I received a notification. Williamsport Area is on a two-hour delay. I knocked on Jensen’s door. He was already stirring. It was 6:00 a.m. I gave him the news, and he went back to bed. There was a new update a few minutes later. Williamsport Area is now REMOTE. We were in a sudden panic. Well. Except for Teach. Loyalsock already pulled the plug. I had to leave for work shortly. And the poor kid had to log in. Williamsport no longer believes in snow days. Loyalsock does.
“This is so stupid,” a disgruntled third grader told me. “I wanted to go sled riding. But no. I had to do my math homework instead. My other friends don’t have to. This is not fair.”
This has been a hot topic. COVID is to blame. Some school districts continue to use the technologies. While others want to stay plain. A day off every once in a while isn’t necessarily a bad thing. I am still on the fence. Online learning is tricky. It puts a burden on our parents.
“My dad wanted to go skiing,” Another fourth grader claimed. “But I couldn’t join him. I had to zoom. We deserve a break too. My dad teaches at another school.”
I did some research. Scary thought, I know. Several smart dudes have looked into this. I found some great stuff, too. Most academics actually like the idea of going remote. This allows districts to complete their training because of weather or other circumstances. I don’t know, guys. There are many benefits to this new type of learning, but there are several drawbacks, too. Here is a short list of the pros and cons.
A snow day usually means one less day of summer. But most schools already have policies that have weather days built in. This keeps the academic calendar somewhat on track.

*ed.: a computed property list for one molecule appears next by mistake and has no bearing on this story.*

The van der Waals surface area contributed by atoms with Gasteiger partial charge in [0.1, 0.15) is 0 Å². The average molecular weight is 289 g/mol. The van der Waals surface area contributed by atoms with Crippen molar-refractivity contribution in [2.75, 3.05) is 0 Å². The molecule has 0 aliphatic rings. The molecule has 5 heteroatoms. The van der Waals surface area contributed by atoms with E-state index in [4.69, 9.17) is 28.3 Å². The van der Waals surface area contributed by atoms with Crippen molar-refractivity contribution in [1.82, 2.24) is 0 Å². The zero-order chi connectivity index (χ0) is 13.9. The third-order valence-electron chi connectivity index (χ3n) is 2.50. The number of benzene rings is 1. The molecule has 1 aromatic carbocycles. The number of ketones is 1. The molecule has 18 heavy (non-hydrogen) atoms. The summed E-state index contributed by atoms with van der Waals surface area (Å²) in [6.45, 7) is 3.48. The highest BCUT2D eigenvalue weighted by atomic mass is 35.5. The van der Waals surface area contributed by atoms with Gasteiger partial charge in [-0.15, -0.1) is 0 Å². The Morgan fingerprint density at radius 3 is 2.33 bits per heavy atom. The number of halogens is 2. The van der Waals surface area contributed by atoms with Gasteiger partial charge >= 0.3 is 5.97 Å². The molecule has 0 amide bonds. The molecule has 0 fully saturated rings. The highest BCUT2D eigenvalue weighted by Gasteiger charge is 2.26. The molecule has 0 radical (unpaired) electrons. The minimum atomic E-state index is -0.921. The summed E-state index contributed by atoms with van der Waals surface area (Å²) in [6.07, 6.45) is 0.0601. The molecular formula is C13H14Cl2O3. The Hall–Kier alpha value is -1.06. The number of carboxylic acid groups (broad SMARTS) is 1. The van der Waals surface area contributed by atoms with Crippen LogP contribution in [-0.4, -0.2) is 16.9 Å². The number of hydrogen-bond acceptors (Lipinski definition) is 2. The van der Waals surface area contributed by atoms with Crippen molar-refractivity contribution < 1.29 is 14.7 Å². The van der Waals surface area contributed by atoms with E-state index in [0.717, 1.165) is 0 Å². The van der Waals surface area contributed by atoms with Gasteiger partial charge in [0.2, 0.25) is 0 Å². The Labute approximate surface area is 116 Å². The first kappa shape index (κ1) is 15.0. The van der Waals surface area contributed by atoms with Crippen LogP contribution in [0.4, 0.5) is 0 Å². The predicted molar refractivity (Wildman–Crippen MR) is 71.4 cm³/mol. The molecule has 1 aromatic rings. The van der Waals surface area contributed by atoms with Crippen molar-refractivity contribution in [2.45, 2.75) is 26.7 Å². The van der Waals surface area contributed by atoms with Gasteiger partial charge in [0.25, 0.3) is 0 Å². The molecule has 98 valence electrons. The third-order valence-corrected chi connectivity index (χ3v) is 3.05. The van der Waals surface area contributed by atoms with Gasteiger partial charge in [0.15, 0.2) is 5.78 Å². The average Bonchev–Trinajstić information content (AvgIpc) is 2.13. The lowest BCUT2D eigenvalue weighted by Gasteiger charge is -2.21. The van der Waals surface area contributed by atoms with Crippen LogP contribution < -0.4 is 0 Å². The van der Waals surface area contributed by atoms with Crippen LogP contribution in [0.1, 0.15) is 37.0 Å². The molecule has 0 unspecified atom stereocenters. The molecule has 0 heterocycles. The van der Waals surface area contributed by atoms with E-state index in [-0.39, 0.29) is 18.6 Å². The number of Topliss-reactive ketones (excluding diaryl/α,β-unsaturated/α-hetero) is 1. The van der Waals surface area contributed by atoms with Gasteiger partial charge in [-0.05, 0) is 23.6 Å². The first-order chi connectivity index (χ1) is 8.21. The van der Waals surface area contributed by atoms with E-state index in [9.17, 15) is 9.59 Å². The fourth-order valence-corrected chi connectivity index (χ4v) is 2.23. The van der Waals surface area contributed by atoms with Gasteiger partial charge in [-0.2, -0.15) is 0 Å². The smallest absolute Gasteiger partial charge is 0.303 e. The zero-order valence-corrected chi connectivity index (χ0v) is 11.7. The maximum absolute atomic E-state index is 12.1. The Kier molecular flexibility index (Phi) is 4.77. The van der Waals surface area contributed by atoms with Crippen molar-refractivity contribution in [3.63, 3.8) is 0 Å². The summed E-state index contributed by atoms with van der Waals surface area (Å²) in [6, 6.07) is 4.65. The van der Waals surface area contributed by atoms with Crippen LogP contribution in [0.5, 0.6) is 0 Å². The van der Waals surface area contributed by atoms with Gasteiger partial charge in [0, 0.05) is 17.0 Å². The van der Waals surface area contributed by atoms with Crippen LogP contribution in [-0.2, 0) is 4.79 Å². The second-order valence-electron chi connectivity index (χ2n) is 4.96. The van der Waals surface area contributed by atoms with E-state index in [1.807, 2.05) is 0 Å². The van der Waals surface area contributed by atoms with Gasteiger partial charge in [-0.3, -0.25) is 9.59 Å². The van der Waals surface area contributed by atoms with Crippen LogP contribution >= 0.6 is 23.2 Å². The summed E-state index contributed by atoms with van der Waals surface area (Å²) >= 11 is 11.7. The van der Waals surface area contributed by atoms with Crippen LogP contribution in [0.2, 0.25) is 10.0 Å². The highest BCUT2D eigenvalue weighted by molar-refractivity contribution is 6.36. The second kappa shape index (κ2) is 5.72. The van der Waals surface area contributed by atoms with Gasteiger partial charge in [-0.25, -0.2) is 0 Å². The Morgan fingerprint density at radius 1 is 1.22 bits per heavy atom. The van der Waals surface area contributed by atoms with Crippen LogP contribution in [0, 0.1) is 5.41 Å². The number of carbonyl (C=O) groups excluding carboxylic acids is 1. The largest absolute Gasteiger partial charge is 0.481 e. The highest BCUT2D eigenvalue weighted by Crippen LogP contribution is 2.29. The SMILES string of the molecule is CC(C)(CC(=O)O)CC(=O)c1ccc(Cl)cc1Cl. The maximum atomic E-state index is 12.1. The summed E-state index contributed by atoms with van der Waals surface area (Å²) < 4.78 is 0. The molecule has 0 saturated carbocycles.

Lengthy absences from school often lead to gaps in learning. Researchers believe that every inch of snow has a direct correlation with our children’s performances on standard testing.
COVID provided opportunities to try hybrid or online learning. Sure, it was rough in the beginning, but many districts have perfected their approach. They have fine-tuned it. Many of the students and parents are now comfortable with this virtual experience.
Deciding to call a remote learning day is much easier than the decision to call a snow day. There is a lot of pressure to completely shut down. Remote days already have a structure in place.
Kids don’t do well online. Little guys especially struggle in this environment. Snow days are fantastic.
Snow days are more of a reward. Experiencing the hot chocolate and extra sleep is what it is all about. We all have some great memories of these snow days.
COVID proved that remote learning has some detrimental effects. Student’s social development and mental health were impacted.
Unlike the remotes, snow days allow families and friends to spend quality time together. Even something as simple as eating lunch together can go a long way. Snow days are OK.
Interesting debate. Again. I am going back and forth, folks. Fortunately, the spring is on its way. Perhaps we can revisit this another time. Cheers.